a 95% win record in trying personal injury and product liability cases, and punitive damages in the millions, it’s no wonder people are talking about “how sweet it is” when it comes to civil litigator Dennis Sweet. The 48-year-old Jackson, Mississippi, native is a partner at Langston, Sweet & Freese.
Civil cases represent 80% of Sweet’s workload. But you won’t always find him in a courtroom. Many of his suits are settled and never make it to trial. When Sweet does walk through the doors of a courtroom, all eyes are on him. The s
tatuesque 6-foot-5-inch attorney always appears to have the world in his hands. There’s no sugary approach to the way he persuades jurors or confronts witnesses. “I go in and try to hammer away,” says Sweet, adding that he doesn’t “apologize for asking for large sums of money.”
It’s no wonder he has grabbed the national spotlight with victories such as a $144 million verdict against Ford Motor Co. (the largest wrongful death verdict in Mississippi’s history) and a $400 million dollar verdict against American Home Products, makers of the Fen-Phen diet pill.
“The general public often views mass tort litigation as jackpot justice because that’s how companies on trial sell it. A lot of times, victims’ families can’t get any justice in the criminal courts, so their only recourse is to file a civil suit,” says Sweet, who is a member of the slave reparations coordinating committee’s legal dream team.
Although he earned his stellar reputation as a civil litigator, Sweet cut his teeth in criminal law, trying civil rights and anti-death penalty cases. The George Washington University grad’s first job out of law school in 1980 was as a staff attorney in the District of Columbia Public Defender’s Office and later at the Southern Poverty Law Center in Montgomery Alabama.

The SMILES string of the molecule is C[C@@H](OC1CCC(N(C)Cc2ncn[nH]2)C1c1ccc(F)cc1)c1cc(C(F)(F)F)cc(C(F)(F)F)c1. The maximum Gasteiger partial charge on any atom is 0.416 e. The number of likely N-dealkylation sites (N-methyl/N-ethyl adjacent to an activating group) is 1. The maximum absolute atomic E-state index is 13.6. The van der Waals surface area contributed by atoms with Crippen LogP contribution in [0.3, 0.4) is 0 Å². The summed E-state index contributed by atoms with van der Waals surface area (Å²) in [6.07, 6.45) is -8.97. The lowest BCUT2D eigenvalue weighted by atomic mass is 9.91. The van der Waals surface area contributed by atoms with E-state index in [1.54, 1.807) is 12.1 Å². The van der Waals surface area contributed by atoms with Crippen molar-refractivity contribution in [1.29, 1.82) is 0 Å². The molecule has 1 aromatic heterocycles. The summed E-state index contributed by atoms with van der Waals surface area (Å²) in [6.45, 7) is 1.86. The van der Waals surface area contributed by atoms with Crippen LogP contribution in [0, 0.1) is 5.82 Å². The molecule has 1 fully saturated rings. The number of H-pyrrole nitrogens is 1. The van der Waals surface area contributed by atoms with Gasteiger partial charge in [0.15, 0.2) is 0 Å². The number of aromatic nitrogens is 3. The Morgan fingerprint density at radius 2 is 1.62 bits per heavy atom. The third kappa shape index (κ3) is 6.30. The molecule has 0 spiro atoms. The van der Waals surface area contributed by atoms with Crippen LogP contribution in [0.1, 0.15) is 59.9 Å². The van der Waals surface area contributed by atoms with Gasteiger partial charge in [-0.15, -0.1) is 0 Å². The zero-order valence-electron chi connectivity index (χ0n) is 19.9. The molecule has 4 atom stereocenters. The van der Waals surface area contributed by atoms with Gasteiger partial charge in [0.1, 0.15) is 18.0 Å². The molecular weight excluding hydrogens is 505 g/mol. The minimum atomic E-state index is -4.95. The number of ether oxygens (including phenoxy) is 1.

The million-dollar-verdict man, however, remains humble. As he sees it: “There are no small cases — only small lawyers.” — Carolyn M. BrownIsaac K. Byrd Jr.
Byrd & Associates
Career Highlights: The National Law Journal named Byrd & Associates one of the “winningest” 50 law firms with a verdict totaling $150 million in 2001. A top mass tort litigator, Byrd earned his law degree from Northwestern University School of Law.
Power Play: Byrd won a recent landmark $513 million settlement in Ayers v. State of Mississippi, a 27-year class action battle over Mississippi’s unequal funding of the state’s historically black universities.
Harry S. Johnson
Whiteford, Taylor & Preston
Career Highlights: Johnson represents insurers and manufactures in product liability, medical malpractice, and lead paint lawsuits. The University of Maryland law scholar is president of the Maryland Bar Association.
Power Play: Johnson was counsel for a major manufacturer in a class action involving over 8,500 plaintiffs and counsel to a major manufacturer in over 350 breast implant cases filed in Maryland and the District of Columbia.
Michael D. Jones
Kirkland & Ellis
Career Highlights: The National Law Journal recognized Jones as one of the nation’s top 10 trial attorneys.
The Georgetown University Law Center alumnus is